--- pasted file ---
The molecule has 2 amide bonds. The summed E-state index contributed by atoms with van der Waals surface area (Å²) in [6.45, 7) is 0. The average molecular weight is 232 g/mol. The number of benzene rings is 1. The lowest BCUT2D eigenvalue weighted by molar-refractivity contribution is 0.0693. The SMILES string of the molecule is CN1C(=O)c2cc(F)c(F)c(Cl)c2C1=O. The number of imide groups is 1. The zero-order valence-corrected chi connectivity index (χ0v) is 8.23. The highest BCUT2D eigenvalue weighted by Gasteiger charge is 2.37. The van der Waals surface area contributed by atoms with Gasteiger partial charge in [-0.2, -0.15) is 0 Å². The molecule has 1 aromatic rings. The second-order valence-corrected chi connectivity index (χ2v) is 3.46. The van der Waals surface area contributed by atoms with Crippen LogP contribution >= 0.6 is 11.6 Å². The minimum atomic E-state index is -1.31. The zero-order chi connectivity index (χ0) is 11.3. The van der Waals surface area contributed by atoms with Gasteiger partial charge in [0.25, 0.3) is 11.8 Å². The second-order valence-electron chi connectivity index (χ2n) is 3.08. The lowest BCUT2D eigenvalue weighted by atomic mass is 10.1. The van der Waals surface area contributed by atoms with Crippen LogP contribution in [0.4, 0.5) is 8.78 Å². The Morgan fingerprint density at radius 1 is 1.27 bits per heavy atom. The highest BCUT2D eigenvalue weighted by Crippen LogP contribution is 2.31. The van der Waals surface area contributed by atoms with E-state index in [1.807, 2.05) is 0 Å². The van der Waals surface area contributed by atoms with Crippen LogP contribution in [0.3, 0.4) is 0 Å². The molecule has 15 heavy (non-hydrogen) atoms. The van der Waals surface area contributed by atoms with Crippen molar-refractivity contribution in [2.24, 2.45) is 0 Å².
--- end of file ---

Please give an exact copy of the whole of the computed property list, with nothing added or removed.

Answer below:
The molecule has 2 amide bonds. The summed E-state index contributed by atoms with van der Waals surface area (Å²) in [6.45, 7) is 0. The average molecular weight is 232 g/mol. The number of benzene rings is 1. The lowest BCUT2D eigenvalue weighted by molar-refractivity contribution is 0.0693. The SMILES string of the molecule is CN1C(=O)c2cc(F)c(F)c(Cl)c2C1=O. The number of imide groups is 1. The zero-order valence-corrected chi connectivity index (χ0v) is 8.23. The highest BCUT2D eigenvalue weighted by Gasteiger charge is 2.37. The van der Waals surface area contributed by atoms with Gasteiger partial charge in [-0.2, -0.15) is 0 Å². The molecule has 1 aromatic rings. The second-order valence-corrected chi connectivity index (χ2v) is 3.46. The van der Waals surface area contributed by atoms with Crippen LogP contribution >= 0.6 is 11.6 Å². The minimum atomic E-state index is -1.31. The zero-order chi connectivity index (χ0) is 11.3. The van der Waals surface area contributed by atoms with Gasteiger partial charge in [0.25, 0.3) is 11.8 Å². The second-order valence-electron chi connectivity index (χ2n) is 3.08. The lowest BCUT2D eigenvalue weighted by atomic mass is 10.1. The van der Waals surface area contributed by atoms with Crippen LogP contribution in [0.4, 0.5) is 8.78 Å². The Morgan fingerprint density at radius 1 is 1.27 bits per heavy atom. The highest BCUT2D eigenvalue weighted by Crippen LogP contribution is 2.31. The van der Waals surface area contributed by atoms with E-state index in [1.807, 2.05) is 0 Å². The van der Waals surface area contributed by atoms with Crippen LogP contribution in [0.3, 0.4) is 0 Å². The molecule has 15 heavy (non-hydrogen) atoms. The van der Waals surface area contributed by atoms with Crippen molar-refractivity contribution in [2.24, 2.45) is 0 Å².